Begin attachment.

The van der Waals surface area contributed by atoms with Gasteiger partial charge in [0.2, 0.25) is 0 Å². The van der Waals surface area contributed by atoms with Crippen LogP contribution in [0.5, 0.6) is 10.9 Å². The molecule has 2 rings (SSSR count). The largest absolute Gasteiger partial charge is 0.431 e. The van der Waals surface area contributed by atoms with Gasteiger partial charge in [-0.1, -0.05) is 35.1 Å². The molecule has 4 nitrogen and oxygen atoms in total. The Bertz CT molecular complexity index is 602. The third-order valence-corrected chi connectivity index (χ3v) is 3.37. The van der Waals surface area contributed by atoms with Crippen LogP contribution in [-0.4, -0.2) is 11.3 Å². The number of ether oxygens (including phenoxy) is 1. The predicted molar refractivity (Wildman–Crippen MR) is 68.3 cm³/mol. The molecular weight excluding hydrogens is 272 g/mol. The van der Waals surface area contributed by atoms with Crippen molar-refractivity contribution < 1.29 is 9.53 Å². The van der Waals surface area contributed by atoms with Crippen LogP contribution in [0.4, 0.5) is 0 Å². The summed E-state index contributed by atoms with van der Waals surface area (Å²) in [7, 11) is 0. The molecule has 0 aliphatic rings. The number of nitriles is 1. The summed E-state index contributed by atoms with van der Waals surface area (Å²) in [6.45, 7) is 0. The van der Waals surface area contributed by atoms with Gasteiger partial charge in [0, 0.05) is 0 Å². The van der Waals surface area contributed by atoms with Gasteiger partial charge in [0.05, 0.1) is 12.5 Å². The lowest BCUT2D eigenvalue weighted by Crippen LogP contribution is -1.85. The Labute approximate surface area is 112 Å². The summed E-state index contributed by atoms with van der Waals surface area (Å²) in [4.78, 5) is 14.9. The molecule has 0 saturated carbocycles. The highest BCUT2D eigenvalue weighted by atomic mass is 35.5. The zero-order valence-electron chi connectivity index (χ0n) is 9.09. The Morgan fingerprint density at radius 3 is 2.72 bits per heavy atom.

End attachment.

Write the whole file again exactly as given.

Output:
The van der Waals surface area contributed by atoms with Gasteiger partial charge in [0.2, 0.25) is 0 Å². The van der Waals surface area contributed by atoms with Crippen LogP contribution in [0.5, 0.6) is 10.9 Å². The molecule has 2 rings (SSSR count). The largest absolute Gasteiger partial charge is 0.431 e. The van der Waals surface area contributed by atoms with Gasteiger partial charge in [-0.1, -0.05) is 35.1 Å². The molecule has 4 nitrogen and oxygen atoms in total. The Bertz CT molecular complexity index is 602. The third-order valence-corrected chi connectivity index (χ3v) is 3.37. The van der Waals surface area contributed by atoms with Crippen LogP contribution in [-0.4, -0.2) is 11.3 Å². The number of ether oxygens (including phenoxy) is 1. The predicted molar refractivity (Wildman–Crippen MR) is 68.3 cm³/mol. The molecular weight excluding hydrogens is 272 g/mol. The van der Waals surface area contributed by atoms with Crippen molar-refractivity contribution < 1.29 is 9.53 Å². The van der Waals surface area contributed by atoms with Crippen LogP contribution in [0.4, 0.5) is 0 Å². The summed E-state index contributed by atoms with van der Waals surface area (Å²) in [7, 11) is 0. The molecule has 0 aliphatic rings. The number of nitriles is 1. The summed E-state index contributed by atoms with van der Waals surface area (Å²) in [6.45, 7) is 0. The van der Waals surface area contributed by atoms with Gasteiger partial charge in [0, 0.05) is 0 Å². The van der Waals surface area contributed by atoms with Gasteiger partial charge in [0.05, 0.1) is 12.5 Å². The lowest BCUT2D eigenvalue weighted by Crippen LogP contribution is -1.85. The Labute approximate surface area is 112 Å². The summed E-state index contributed by atoms with van der Waals surface area (Å²) in [4.78, 5) is 14.9. The molecule has 0 saturated carbocycles. The highest BCUT2D eigenvalue weighted by atomic mass is 35.5. The zero-order valence-electron chi connectivity index (χ0n) is 9.09. The Morgan fingerprint density at radius 3 is 2.72 bits per heavy atom.